Thursday, March 10, 2005

Gödel, Original Sin, and Sausage...

Jordan Ellenberg (he of the countably infinite reading list) has a nice Slate review of a new book about Gödel's theorem (Incompleteness, by Rebecca Goldstein). He makes the important point that the incompleteness theorem did not have the cataclysmic effect on modern mathematics that non-mathematicans were under the impression it does. All it does is destroy a
"Communist takeover of mathematics" in which individuality and intuition would be subjugated, for the common good, to logical rules.
This tidbit is funny.
Yet, Gödel is routinely deployed by people with antirationalist agendas as a stick to whack any offending piece of science that happens by. A typical recent article, "Why Evolutionary Theories Are Unbelievable," claims, "Basically, Gödel's theorems prove the Doctrine of Original Sin, the need for the sacrament of penance, and that there is a future eternity."
To that, I have only one response: the Sacred Sausage Invocation. Amen.



  1. The popular definition in the review goes something like Godel's=there exist true statements that are unproveable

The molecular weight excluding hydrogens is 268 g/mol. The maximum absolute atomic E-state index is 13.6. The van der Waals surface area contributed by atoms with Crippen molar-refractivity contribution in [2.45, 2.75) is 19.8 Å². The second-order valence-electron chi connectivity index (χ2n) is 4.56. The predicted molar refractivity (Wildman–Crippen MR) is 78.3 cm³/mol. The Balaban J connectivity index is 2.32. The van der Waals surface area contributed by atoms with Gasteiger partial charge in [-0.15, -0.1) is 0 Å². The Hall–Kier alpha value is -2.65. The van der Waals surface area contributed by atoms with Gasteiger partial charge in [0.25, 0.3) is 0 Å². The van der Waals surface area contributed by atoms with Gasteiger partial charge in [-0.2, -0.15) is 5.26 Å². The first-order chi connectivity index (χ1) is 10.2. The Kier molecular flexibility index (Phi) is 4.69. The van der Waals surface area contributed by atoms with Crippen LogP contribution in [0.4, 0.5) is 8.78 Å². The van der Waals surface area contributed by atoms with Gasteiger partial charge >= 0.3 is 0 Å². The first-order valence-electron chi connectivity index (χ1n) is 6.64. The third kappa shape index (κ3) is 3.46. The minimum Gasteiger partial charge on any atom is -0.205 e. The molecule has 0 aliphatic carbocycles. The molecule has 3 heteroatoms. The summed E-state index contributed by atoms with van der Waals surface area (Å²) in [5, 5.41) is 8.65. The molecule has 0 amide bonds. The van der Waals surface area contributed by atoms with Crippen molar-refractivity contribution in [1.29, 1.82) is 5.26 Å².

This "true but unproveable" seems to come up a lot. Does that make any sense? If something is unproveable in given system of axioms, how is it true? 

    Posted by Yaroslav Bulatov

  2. So the actual statement is more nuanced. The correct statement is that it is possible to construct a statement in a consistent system of logic that essentially says 'this statement cannot be proved'. Now if the system is consistent, it will not prove a false statement. If the statement could be proved, it would be false, which would violate consistency. The only other choice is that the statement is true, but then cannot be proved within the system.

    The trick is that "true" is relative to the logical system, and is not defined outside it. in fact what Godel basically showed is that there no absolute notion of truth (or no sound and complete logic system) 

    Posted by Suresh


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